May 21, 2009
Australian Wildfires Had Intensity Of 1500 Atomic Bombs
A series of deadly wildfires in Australia contained the intensity of 1,500 Hiroshima atomic bombs, Melbourne University fire behavior specialist Kevin Tolhurst reported Thursday.
The so-called "Black Saturday" fires broke out in February, killing 173 people.
Tolhurst told the Black Saturday royal commission that the 100-meter high fires created enough energy within just a few hours to power Victoria's industrial and domestic energy needs for an entire year.
"It's an enormous amount of energy," said Tolhurst.
The commission headed by former Supreme Court judge Bernard Teague. It is seeking to better understand how the fire got out of hand and produced so much devastation so quickly.
Tolhurst added that any attempts to control the blazes were futile.
"There's no way you would be able to stop the fire," he said.
Record high temperatures, strong winds and countrysides under the impact of drought intensified the fires.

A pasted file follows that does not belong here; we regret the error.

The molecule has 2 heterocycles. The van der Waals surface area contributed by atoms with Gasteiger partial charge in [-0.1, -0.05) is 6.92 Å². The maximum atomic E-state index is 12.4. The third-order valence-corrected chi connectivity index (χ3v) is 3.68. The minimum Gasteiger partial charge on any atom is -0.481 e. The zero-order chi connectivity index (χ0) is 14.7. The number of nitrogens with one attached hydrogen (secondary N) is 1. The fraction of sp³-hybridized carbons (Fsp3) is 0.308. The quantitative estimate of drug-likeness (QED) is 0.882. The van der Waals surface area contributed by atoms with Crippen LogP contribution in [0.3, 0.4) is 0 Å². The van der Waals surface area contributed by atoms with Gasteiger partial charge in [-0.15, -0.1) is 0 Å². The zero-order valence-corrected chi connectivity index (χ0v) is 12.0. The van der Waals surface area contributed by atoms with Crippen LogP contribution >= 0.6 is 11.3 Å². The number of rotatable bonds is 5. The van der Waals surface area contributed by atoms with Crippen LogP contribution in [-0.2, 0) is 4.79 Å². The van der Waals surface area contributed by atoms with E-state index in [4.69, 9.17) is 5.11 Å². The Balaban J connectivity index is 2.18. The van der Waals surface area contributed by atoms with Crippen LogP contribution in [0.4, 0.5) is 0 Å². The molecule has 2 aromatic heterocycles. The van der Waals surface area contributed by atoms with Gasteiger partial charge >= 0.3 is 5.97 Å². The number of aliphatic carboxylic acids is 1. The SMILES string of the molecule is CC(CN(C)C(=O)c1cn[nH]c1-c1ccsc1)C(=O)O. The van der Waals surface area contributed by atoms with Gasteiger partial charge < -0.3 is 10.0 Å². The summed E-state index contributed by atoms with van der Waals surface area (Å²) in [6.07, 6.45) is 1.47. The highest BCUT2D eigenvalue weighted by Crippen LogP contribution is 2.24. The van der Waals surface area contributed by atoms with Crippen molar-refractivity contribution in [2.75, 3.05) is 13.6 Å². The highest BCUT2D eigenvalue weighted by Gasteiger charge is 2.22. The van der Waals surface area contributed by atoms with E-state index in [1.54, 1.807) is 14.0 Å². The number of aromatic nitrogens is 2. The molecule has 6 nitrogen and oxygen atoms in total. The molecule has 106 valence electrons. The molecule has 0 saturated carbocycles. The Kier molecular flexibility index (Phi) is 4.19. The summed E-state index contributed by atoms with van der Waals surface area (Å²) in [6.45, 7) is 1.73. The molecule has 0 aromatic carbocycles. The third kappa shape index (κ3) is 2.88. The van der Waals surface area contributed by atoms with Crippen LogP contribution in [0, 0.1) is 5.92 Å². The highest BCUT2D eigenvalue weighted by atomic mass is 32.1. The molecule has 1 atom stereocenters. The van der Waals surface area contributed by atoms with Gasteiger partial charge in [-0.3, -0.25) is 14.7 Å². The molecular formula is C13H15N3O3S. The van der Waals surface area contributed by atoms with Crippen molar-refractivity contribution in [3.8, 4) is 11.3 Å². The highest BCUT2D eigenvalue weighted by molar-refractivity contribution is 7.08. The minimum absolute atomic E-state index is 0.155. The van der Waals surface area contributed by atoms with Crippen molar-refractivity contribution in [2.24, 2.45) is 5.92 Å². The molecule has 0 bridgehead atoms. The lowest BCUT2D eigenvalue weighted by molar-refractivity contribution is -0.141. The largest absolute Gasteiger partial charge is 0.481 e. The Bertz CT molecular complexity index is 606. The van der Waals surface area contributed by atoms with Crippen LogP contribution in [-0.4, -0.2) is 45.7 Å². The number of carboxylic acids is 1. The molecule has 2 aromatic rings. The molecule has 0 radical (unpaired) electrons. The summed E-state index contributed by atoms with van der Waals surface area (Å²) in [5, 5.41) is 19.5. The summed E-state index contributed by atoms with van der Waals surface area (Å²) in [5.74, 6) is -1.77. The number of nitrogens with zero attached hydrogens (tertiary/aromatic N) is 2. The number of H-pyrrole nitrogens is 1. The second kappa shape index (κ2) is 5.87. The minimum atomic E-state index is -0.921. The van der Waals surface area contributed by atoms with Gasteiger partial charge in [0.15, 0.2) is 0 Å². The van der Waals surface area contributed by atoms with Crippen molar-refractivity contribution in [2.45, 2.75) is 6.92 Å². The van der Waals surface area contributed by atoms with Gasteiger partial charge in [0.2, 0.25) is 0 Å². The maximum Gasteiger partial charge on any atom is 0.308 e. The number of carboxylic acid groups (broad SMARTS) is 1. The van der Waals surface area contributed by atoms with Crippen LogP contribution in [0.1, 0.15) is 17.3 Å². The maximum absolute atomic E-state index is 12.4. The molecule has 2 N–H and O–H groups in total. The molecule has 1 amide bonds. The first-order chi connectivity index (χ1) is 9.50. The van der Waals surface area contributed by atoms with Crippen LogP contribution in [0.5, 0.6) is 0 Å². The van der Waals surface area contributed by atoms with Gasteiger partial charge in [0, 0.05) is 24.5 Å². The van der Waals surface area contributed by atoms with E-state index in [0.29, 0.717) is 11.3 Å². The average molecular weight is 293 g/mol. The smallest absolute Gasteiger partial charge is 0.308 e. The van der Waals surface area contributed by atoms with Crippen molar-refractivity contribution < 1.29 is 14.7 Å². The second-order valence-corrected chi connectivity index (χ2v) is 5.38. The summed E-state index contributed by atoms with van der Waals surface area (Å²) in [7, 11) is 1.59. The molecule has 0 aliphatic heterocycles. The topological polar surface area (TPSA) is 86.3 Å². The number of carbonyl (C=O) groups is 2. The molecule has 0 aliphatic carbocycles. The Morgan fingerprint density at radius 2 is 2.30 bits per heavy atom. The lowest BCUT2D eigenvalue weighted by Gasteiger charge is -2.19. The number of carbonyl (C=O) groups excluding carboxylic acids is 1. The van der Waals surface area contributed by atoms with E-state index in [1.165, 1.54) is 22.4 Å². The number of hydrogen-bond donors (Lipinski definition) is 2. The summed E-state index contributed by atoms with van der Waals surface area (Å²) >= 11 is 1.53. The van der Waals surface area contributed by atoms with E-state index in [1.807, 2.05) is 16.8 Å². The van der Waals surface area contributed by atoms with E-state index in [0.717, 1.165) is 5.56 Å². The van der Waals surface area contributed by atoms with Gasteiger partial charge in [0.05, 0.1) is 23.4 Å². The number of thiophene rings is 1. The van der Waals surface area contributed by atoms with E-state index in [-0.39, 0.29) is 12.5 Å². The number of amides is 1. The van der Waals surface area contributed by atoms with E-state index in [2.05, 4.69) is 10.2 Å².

According to The Australian, Tolhurst told the commission that flames reached temperatures of 1200C.
"The energy of the fires was equivalent to more than 1500 atomic bombs the size of the one used at Hiroshima, which devastated an area equivalent to 2000ha, but bushfires release their energy in a storm, not a blast," he said.
The blaze caused 237,000 hectares to go up in flames. The rate of burning was increased by a cold front, which created a "horror situation."
"That's the worst situation you can have," said Tolhurst.
The change in wind direction caused fires to flare up and resulted in 80 percent of the damage occurring on the first day.
The commission is expected to release its interim findings by August.
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